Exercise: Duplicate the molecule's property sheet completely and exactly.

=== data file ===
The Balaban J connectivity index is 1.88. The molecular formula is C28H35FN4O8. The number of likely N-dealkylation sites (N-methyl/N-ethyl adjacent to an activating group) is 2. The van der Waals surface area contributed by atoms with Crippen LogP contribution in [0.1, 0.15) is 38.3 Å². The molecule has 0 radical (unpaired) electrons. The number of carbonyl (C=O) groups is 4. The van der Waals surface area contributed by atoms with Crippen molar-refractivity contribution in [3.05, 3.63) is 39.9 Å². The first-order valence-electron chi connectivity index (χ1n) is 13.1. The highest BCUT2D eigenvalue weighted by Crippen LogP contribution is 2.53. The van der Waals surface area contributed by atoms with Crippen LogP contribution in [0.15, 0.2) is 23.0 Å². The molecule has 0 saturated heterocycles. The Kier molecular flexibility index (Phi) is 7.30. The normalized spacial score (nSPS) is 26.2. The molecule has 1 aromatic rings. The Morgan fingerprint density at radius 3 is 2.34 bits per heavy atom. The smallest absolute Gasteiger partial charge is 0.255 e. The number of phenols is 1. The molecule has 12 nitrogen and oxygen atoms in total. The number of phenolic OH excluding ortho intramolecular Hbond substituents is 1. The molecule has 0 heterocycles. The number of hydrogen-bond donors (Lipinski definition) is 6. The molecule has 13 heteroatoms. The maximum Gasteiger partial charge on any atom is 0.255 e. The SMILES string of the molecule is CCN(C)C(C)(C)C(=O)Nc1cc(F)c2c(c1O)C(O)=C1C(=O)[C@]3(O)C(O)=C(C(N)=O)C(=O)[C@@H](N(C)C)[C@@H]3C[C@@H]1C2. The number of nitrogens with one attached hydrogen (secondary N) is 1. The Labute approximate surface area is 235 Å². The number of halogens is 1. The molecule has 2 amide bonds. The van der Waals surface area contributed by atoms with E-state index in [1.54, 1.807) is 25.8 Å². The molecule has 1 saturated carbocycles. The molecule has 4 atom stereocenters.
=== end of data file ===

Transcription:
The Balaban J connectivity index is 1.88. The molecular formula is C28H35FN4O8. The number of likely N-dealkylation sites (N-methyl/N-ethyl adjacent to an activating group) is 2. The van der Waals surface area contributed by atoms with Crippen LogP contribution in [0.1, 0.15) is 38.3 Å². The molecule has 0 radical (unpaired) electrons. The number of carbonyl (C=O) groups is 4. The van der Waals surface area contributed by atoms with Crippen molar-refractivity contribution in [3.05, 3.63) is 39.9 Å². The first-order valence-electron chi connectivity index (χ1n) is 13.1. The highest BCUT2D eigenvalue weighted by Crippen LogP contribution is 2.53. The van der Waals surface area contributed by atoms with Crippen LogP contribution in [0.15, 0.2) is 23.0 Å². The molecule has 0 saturated heterocycles. The Kier molecular flexibility index (Phi) is 7.30. The normalized spacial score (nSPS) is 26.2. The molecule has 1 aromatic rings. The Morgan fingerprint density at radius 3 is 2.34 bits per heavy atom. The smallest absolute Gasteiger partial charge is 0.255 e. The number of phenols is 1. The molecule has 12 nitrogen and oxygen atoms in total. The number of phenolic OH excluding ortho intramolecular Hbond substituents is 1. The molecule has 0 heterocycles. The number of hydrogen-bond donors (Lipinski definition) is 6. The molecule has 13 heteroatoms. The maximum Gasteiger partial charge on any atom is 0.255 e. The SMILES string of the molecule is CCN(C)C(C)(C)C(=O)Nc1cc(F)c2c(c1O)C(O)=C1C(=O)[C@]3(O)C(O)=C(C(N)=O)C(=O)[C@@H](N(C)C)[C@@H]3C[C@@H]1C2. The number of nitrogens with one attached hydrogen (secondary N) is 1. The Labute approximate surface area is 235 Å². The number of halogens is 1. The molecule has 2 amide bonds. The van der Waals surface area contributed by atoms with E-state index in [1.54, 1.807) is 25.8 Å². The molecule has 1 saturated carbocycles. The molecule has 4 atom stereocenters.